The Europe Agreement signed in March 1993 and the PHARE assistance provided from the early 1990s had little impact on policy or institutional reforms. Various half-hearted reform initiatives under successive, unstable governments produced few results, while the economic situation deteriorated rapidly, culminating in winter 1996/7 with hyperinflation, the collapse of the currency and widespread civil unrest.

The turning point in Bulgaria's post-communist evolution came with the beginning of a serious pre-accession process. Elections in spring 1997 brought to power a reform government that pledged to achieve EU membership within 10 years. In the aftermath of economic and financial collapse, this goal must have appeared wildly ambitious. It was, however, supported by a proactive and forward-looking strategy on the part of the EU.

In 1997 the EU Luxembourg Council decided to begin the accession process with all ten Central and Eastern European applicant states, and to focus its assistance accordingly. While it was considered premature to open membership negotiations with Bulgaria, all of the pre-accession instruments offered to the most advanced countries – such as the Czech Republic or Hungary – were also made available to Bulgaria. In 1999, the EU introduced instruments for agriculture and rural development (SAPARD) and for environment and transport (ISPA) – the latter modelled on the EU's cohesion funds.

This shift in the EU's approach did not involve an immediate increase in funding; it occurred in the middle of the budget cycle 1993-1999, with no new funds available before 2000. Yet it supported a process of dramatic policy and institutional change in Bulgaria, as the country began to put in place the systems required to benefit from the pre-accession assistance. Two task forces, to prepare for SAPARD and ISPA, were set up in 1998, preparing a "National Agriculture and Rural Development Plan" (NARDP) and national ISPA strategies for transport and the environment. These strategies had to be compatible with a "National Economic Development Plan 2000-2006", an overall strategy for Bulgaria's convergence with the EU that also served as the basic programming document for most EU assistance.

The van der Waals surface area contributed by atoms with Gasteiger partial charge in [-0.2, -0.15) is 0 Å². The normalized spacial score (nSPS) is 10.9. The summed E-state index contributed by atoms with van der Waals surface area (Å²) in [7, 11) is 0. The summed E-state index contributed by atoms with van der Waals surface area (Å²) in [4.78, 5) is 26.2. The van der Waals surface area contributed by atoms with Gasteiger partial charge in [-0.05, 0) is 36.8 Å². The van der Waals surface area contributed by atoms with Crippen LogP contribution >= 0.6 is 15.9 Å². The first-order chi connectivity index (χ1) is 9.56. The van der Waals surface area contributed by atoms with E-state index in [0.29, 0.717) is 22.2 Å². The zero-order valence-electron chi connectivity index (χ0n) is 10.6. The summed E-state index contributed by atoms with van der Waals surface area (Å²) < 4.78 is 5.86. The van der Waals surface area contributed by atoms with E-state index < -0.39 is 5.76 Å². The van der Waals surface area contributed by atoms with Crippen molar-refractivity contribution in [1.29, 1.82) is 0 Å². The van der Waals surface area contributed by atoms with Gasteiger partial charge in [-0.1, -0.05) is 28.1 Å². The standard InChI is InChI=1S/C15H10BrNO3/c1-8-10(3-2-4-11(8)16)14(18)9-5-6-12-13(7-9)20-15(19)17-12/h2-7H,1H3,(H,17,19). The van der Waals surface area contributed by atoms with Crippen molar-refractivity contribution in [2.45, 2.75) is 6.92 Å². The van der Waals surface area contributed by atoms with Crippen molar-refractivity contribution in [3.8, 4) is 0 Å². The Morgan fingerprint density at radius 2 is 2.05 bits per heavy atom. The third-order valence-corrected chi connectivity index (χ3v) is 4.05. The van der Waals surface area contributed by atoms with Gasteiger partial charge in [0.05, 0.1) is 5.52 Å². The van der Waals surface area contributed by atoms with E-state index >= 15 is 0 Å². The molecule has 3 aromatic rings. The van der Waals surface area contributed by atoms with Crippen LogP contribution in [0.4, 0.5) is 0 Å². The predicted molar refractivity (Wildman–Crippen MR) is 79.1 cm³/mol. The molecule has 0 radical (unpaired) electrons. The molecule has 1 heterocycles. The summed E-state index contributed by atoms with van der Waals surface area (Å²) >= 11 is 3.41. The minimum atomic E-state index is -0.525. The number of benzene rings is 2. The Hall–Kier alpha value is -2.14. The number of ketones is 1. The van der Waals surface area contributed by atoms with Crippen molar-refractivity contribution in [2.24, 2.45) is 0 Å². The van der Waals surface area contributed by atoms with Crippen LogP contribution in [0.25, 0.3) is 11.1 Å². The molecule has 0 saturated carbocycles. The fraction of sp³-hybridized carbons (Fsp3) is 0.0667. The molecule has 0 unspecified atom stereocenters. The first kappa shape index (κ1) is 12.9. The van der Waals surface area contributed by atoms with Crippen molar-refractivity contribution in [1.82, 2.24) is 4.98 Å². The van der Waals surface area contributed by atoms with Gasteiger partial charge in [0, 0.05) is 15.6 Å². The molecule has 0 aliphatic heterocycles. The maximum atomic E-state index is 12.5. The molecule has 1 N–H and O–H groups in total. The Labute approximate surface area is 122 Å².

Though it may not have been apparent at the time, these reforms brought about irreversible changes to the Bulgarian state and its relationship with society. This was most visible in the area of rural and agricultural policy. At the time, nearly half of the Bulgarian population lived in rural areas, and 25 percent of total employment was in agriculture. During the early 1990s, the Bulgarian state had entirely failed to engage with the challenges of the countryside, which had slipped further into poverty.